“Ah, then I’m sorry, but I do need you to turn over your weaponry.” What.


The halfling seemed apologetic. “According to the Civilian Armament Decree, only those officially licensed by guilds or nobility may carry items defined as lethal weapons under the decree. This includes swords, maces, polearms, non-hunting bows, non-woodcutting axes–”

“Hold on, how do you even define some of those?” Anaya asked, “What counts for a ‘non-woodcutting axe’?”

“Any axe intended for warfare or executions, though throwing-hatchets are also restricted. Of course, you can bypass such issues by licensing at your local Lumber Guild–”

“Ah, hold on again, how many guilds are there? And do we need licenses from all of them?”

“Oh no, not at all, you just need a standard adventurer’s license, as offered by any local adventurers’ guild! Such as ours! It’s only a small fee too, about ten silver per person.” Ah. This is a scam.

Michael raised a hand, conjured a spear of solid flame, and laid it on top of the desk where it started to smoulder against the wood. “I am a paladin. I conjure my weaponry. I do not require a license.”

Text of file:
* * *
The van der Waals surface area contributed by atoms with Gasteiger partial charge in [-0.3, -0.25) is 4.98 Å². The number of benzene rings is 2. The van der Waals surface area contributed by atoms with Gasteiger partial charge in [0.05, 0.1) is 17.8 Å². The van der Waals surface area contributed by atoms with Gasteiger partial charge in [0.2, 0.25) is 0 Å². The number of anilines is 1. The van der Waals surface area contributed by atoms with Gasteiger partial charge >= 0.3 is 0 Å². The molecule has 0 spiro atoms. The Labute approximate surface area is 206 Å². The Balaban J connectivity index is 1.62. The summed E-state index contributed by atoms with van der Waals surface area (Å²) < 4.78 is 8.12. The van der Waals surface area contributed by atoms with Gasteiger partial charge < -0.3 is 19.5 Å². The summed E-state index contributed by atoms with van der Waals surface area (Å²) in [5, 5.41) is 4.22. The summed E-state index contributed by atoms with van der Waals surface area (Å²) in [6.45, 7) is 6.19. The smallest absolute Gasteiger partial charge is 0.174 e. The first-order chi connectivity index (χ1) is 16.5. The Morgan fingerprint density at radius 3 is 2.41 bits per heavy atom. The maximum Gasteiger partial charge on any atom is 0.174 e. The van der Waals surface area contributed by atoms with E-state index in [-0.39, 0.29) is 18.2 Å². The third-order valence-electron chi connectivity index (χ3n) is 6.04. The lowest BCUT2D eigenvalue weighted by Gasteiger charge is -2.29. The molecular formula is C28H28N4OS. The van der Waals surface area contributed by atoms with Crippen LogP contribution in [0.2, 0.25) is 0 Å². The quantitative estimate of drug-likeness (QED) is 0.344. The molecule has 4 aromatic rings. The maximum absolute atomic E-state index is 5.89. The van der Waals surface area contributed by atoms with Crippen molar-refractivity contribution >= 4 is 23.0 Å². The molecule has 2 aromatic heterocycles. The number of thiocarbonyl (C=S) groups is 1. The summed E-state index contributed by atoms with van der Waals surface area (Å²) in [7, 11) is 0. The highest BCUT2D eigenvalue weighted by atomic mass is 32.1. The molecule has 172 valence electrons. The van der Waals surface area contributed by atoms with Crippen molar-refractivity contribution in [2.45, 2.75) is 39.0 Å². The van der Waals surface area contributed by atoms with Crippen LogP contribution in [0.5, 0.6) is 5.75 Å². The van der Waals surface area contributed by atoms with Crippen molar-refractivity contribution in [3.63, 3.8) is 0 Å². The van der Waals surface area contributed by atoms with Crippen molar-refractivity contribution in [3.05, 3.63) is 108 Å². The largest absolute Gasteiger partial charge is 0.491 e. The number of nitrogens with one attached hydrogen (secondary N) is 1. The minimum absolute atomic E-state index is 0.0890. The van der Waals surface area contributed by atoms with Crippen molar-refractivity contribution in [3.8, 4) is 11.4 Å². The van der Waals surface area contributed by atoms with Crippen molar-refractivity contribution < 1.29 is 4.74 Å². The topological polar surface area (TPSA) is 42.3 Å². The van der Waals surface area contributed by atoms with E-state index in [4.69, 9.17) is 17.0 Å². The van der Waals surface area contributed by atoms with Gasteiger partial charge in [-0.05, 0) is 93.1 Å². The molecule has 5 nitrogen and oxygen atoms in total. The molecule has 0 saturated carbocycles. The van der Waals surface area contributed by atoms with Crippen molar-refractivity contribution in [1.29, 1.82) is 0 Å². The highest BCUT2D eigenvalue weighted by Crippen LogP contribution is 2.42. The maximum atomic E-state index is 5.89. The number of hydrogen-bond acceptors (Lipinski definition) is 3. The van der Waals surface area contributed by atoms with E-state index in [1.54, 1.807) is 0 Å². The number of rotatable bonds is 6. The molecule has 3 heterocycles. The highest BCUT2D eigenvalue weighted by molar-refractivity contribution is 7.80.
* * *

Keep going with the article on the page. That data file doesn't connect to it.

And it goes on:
“Actually, you do.” What. “Thank you for being so open and honest though. I think we could probably knock two silver off of your licensing fee, considering how rare it is for conjurers to admit that they have such abilities. Most people try to be sneaky with it, which really does cause trouble for the Mages’ Guild.”

“That’s a thing?”

“Indeed! Though technically it has been subsumed by the greater ‘Adventurers’ Guild’ brand, much like most Fighters’ and Thieves’ Guilds. Though we are supposed to refer to them as ‘Stealth Specialists’ rather than ‘Thieves’ these days.”

Michael felt their eye starting to twitch.

“Here you go!” Which wasn’t helped by Noriko’s cheery declaration as she held out her own license. “Official to Gorokiva, but should count for international travel, right?”

“Oh yes, of course–Ah. Issued by the Sapphire Serpents, I see…”

“Why do you have that?” Michael muttered as the receptionist scrutinized the license.